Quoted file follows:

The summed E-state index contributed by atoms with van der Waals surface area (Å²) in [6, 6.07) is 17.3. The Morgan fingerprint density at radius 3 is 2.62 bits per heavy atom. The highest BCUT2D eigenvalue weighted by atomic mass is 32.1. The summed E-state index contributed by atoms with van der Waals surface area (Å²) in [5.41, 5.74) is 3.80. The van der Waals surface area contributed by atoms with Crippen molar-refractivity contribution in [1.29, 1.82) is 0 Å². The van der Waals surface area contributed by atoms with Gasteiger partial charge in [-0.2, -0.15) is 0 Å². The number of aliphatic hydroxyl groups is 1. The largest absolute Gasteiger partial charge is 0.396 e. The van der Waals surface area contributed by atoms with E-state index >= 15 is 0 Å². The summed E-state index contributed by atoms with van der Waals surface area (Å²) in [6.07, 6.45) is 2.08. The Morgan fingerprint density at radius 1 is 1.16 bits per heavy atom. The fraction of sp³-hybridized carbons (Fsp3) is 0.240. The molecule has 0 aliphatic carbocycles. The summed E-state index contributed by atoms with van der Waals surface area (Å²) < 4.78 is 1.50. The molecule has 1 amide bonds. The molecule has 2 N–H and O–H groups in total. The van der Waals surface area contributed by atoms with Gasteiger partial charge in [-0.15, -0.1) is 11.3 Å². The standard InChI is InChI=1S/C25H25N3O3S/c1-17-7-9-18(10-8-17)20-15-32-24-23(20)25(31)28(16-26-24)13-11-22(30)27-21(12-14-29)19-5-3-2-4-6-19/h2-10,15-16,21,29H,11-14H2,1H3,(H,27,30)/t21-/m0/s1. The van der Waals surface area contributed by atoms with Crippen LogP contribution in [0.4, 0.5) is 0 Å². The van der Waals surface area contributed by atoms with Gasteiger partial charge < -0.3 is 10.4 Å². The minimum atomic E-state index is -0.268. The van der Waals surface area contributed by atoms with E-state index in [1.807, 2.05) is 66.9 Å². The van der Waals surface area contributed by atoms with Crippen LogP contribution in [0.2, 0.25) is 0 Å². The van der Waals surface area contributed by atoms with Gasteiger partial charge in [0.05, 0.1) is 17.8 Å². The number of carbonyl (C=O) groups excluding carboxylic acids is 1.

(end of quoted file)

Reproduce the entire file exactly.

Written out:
The summed E-state index contributed by atoms with van der Waals surface area (Å²) in [6, 6.07) is 17.3. The Morgan fingerprint density at radius 3 is 2.62 bits per heavy atom. The highest BCUT2D eigenvalue weighted by atomic mass is 32.1. The summed E-state index contributed by atoms with van der Waals surface area (Å²) in [5.41, 5.74) is 3.80. The van der Waals surface area contributed by atoms with Crippen molar-refractivity contribution in [1.29, 1.82) is 0 Å². The van der Waals surface area contributed by atoms with Gasteiger partial charge in [-0.2, -0.15) is 0 Å². The number of aliphatic hydroxyl groups is 1. The largest absolute Gasteiger partial charge is 0.396 e. The van der Waals surface area contributed by atoms with E-state index >= 15 is 0 Å². The summed E-state index contributed by atoms with van der Waals surface area (Å²) in [6.07, 6.45) is 2.08. The Morgan fingerprint density at radius 1 is 1.16 bits per heavy atom. The fraction of sp³-hybridized carbons (Fsp3) is 0.240. The molecule has 0 aliphatic carbocycles. The summed E-state index contributed by atoms with van der Waals surface area (Å²) < 4.78 is 1.50. The molecule has 1 amide bonds. The molecule has 2 N–H and O–H groups in total. The van der Waals surface area contributed by atoms with Gasteiger partial charge in [-0.15, -0.1) is 11.3 Å². The standard InChI is InChI=1S/C25H25N3O3S/c1-17-7-9-18(10-8-17)20-15-32-24-23(20)25(31)28(16-26-24)13-11-22(30)27-21(12-14-29)19-5-3-2-4-6-19/h2-10,15-16,21,29H,11-14H2,1H3,(H,27,30)/t21-/m0/s1. The van der Waals surface area contributed by atoms with Crippen LogP contribution in [0.4, 0.5) is 0 Å². The van der Waals surface area contributed by atoms with Gasteiger partial charge < -0.3 is 10.4 Å². The minimum atomic E-state index is -0.268. The van der Waals surface area contributed by atoms with E-state index in [1.807, 2.05) is 66.9 Å². The van der Waals surface area contributed by atoms with Crippen LogP contribution in [0.2, 0.25) is 0 Å². The van der Waals surface area contributed by atoms with Gasteiger partial charge in [0.05, 0.1) is 17.8 Å². The number of carbonyl (C=O) groups excluding carboxylic acids is 1.